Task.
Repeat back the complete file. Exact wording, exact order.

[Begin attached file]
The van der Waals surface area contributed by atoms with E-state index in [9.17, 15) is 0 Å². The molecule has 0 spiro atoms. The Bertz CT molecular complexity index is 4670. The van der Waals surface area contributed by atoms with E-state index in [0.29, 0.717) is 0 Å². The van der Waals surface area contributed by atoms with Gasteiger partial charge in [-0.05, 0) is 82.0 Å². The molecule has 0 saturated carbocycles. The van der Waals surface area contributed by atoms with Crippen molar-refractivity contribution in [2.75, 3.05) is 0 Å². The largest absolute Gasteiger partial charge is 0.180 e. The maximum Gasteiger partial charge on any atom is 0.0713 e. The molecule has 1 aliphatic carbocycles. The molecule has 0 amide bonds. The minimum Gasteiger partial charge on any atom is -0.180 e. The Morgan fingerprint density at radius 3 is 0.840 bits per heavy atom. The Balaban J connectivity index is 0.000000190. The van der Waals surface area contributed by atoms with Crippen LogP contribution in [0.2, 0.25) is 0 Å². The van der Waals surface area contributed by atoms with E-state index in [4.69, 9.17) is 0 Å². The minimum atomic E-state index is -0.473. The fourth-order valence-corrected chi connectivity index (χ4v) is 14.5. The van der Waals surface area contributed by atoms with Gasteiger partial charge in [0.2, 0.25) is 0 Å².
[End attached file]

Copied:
The van der Waals surface area contributed by atoms with E-state index in [9.17, 15) is 0 Å². The molecule has 0 spiro atoms. The Bertz CT molecular complexity index is 4670. The van der Waals surface area contributed by atoms with E-state index in [0.29, 0.717) is 0 Å². The van der Waals surface area contributed by atoms with Gasteiger partial charge in [-0.05, 0) is 82.0 Å². The molecule has 0 saturated carbocycles. The van der Waals surface area contributed by atoms with Crippen molar-refractivity contribution in [2.75, 3.05) is 0 Å². The largest absolute Gasteiger partial charge is 0.180 e. The maximum Gasteiger partial charge on any atom is 0.0713 e. The molecule has 1 aliphatic carbocycles. The molecule has 0 amide bonds. The minimum Gasteiger partial charge on any atom is -0.180 e. The Morgan fingerprint density at radius 3 is 0.840 bits per heavy atom. The Balaban J connectivity index is 0.000000190. The van der Waals surface area contributed by atoms with Crippen LogP contribution in [0.2, 0.25) is 0 Å². The van der Waals surface area contributed by atoms with E-state index in [4.69, 9.17) is 0 Å². The minimum atomic E-state index is -0.473. The fourth-order valence-corrected chi connectivity index (χ4v) is 14.5. The van der Waals surface area contributed by atoms with Gasteiger partial charge in [0.2, 0.25) is 0 Å².